Double Dip Headlight Conversion
All cars need to have double-dip headlights these days. The Morris Cowley was originally made to use 'Dip and Switch' where upon operating the dip switch (located on the centre boss of the steering column) the nearside reflector was pulled sideways and downwards by a solenoid and that action also disconnected the offside headlight. The reflectors may be removed from the headlamp casing by removing the single brass screw that is under the cork (or neoprene) weatherproofing gasket and then rotating the loosened reflector clockwise by about 30 degrees to bring its securing flanges in line with the access recesses in the headlamp casing. They may be refitted by reversing this procedure.
The Cowley headlight reflectors each have a central hole and a clamping mechanism at the rear which secures the bulb holder in place. The original style holder took a single contact 12v 36w bulb and the focus of the beam was adjusted by pulling out or pushing in this cylindrical holder before clamping it in place. Once in the right place it was secured in position by the screw circlip.
The left picture shows the original Cowley bulb holder design (on the right) and the double dip conversion holder on the left. The double dip one shown here can be obtained from Vintage Car Parts. Despite a small difference in diameter it still fits into the lamp reflector.
In a conventional double dip conversion a double filament bulb is used and this has two contacts on its base and of course the metal cap is earthed. Most easily-available 36w/36w bulbs seem to be made with parallel pins - that is to say they can be inserted into their holder either way round. Accordingly one might prefer to use a parallel pin rather an offset pin holder. However offset pin holders and bulbs are available. Designs change and some holders now have twin screw pillars instead of the push in wiring system shown here.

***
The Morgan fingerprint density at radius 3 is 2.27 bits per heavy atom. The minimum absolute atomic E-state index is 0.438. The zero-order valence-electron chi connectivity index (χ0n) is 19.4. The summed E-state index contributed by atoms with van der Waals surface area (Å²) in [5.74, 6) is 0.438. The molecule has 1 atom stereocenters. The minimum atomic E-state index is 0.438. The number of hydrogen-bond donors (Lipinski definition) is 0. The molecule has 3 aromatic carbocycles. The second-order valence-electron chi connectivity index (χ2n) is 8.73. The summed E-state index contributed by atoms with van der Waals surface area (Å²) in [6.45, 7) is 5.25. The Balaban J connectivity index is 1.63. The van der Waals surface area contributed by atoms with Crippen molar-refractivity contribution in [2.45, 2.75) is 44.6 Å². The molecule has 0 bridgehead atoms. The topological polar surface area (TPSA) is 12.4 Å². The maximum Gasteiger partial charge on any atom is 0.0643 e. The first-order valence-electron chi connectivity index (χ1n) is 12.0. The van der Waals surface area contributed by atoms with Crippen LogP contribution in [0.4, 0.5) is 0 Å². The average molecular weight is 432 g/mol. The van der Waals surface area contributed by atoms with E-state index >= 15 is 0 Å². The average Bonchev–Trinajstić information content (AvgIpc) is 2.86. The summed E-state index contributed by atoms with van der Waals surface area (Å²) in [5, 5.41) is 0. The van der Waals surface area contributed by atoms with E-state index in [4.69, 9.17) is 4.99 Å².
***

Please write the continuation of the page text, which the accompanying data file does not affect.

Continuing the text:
The second image shows more detail of the conversion system.
The dip switch at the steering wheel actually earths the wire
leading to it. Because it is difficult to thread modern thick wiring down
the central tube of the steering column a thinner wire and a relay is best used
instead. The relay can be housed inside the nearside headlight without the
need to interfere with the original reflector mechanism. A Durite Changeover
relay: 0-728-13 with an inbuilt diode works well.
However, there is a need to remember the diode polarity when wiring this up. See the diagram below. Pin 86 must be the positive feed.
The pin numbering is:
30 Power when Heads switched on. Connected to 86.
85 To Dip Switch. Earthed when dip set.
86 Positive power feed to relay when Heads are switched on. Connected to 30.
87 Dip Beam power feed to NS and OS dipped filaments
87a NS & OS Heads Main Beam power feed. Connects to NS and OS main filaments
The bulbs in their holders should be set into the reflectors in such a way that the filaments are horizontal and with the dip filament below the main one.
NOTE: The twin contact 36w/36w bulbs are not cheap to buy yet frequently the quality is variable. It is important to choose bulbs where the filaments are straight and horizontal and not sagging otherwise a distorted beam will result. An example of a bulb where the dipped filament is inadequate can be seen below: